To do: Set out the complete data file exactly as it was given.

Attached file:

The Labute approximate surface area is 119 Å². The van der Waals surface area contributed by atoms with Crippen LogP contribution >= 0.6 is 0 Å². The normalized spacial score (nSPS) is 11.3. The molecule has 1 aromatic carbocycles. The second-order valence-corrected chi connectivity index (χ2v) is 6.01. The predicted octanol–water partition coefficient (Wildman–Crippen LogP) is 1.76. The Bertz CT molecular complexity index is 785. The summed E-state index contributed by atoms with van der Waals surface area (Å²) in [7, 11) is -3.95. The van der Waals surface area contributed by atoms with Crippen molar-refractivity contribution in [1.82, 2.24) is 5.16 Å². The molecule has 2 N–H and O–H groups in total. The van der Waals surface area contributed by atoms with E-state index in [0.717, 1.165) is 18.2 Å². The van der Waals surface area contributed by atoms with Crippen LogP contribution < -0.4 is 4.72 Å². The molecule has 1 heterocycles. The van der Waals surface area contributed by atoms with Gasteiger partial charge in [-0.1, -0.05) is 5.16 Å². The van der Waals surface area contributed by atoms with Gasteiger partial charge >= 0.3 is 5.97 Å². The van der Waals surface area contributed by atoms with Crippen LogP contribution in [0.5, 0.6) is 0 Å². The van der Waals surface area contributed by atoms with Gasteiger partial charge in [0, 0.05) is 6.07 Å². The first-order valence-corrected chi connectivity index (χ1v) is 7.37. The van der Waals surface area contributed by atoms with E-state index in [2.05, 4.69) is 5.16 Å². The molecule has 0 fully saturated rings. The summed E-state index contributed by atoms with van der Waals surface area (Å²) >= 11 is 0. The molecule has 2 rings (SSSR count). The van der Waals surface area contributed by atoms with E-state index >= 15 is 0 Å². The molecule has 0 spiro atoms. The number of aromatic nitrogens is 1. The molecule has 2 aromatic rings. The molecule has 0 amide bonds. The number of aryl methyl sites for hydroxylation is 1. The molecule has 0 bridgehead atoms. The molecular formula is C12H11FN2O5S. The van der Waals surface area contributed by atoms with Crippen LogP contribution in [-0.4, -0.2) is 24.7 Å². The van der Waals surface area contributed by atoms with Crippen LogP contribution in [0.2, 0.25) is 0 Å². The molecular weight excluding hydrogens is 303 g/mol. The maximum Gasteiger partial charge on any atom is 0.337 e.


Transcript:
The Labute approximate surface area is 119 Å². The van der Waals surface area contributed by atoms with Crippen LogP contribution >= 0.6 is 0 Å². The normalized spacial score (nSPS) is 11.3. The molecule has 1 aromatic carbocycles. The second-order valence-corrected chi connectivity index (χ2v) is 6.01. The predicted octanol–water partition coefficient (Wildman–Crippen LogP) is 1.76. The Bertz CT molecular complexity index is 785. The summed E-state index contributed by atoms with van der Waals surface area (Å²) in [7, 11) is -3.95. The van der Waals surface area contributed by atoms with Crippen molar-refractivity contribution in [1.82, 2.24) is 5.16 Å². The molecule has 2 N–H and O–H groups in total. The van der Waals surface area contributed by atoms with E-state index in [0.717, 1.165) is 18.2 Å². The van der Waals surface area contributed by atoms with Crippen LogP contribution < -0.4 is 4.72 Å². The molecule has 1 heterocycles. The van der Waals surface area contributed by atoms with Gasteiger partial charge in [-0.1, -0.05) is 5.16 Å². The van der Waals surface area contributed by atoms with Gasteiger partial charge >= 0.3 is 5.97 Å². The van der Waals surface area contributed by atoms with Crippen LogP contribution in [0.5, 0.6) is 0 Å². The van der Waals surface area contributed by atoms with Gasteiger partial charge in [0, 0.05) is 6.07 Å². The first-order valence-corrected chi connectivity index (χ1v) is 7.37. The van der Waals surface area contributed by atoms with E-state index in [2.05, 4.69) is 5.16 Å². The molecule has 0 fully saturated rings. The summed E-state index contributed by atoms with van der Waals surface area (Å²) >= 11 is 0. The molecule has 2 rings (SSSR count). The van der Waals surface area contributed by atoms with E-state index >= 15 is 0 Å². The molecule has 0 spiro atoms. The number of aromatic nitrogens is 1. The molecule has 2 aromatic rings. The molecule has 0 amide bonds. The number of aryl methyl sites for hydroxylation is 1. The molecule has 0 bridgehead atoms. The molecular formula is C12H11FN2O5S. The van der Waals surface area contributed by atoms with Crippen LogP contribution in [-0.4, -0.2) is 24.7 Å². The van der Waals surface area contributed by atoms with Crippen LogP contribution in [0.2, 0.25) is 0 Å². The molecular weight excluding hydrogens is 303 g/mol. The maximum Gasteiger partial charge on any atom is 0.337 e.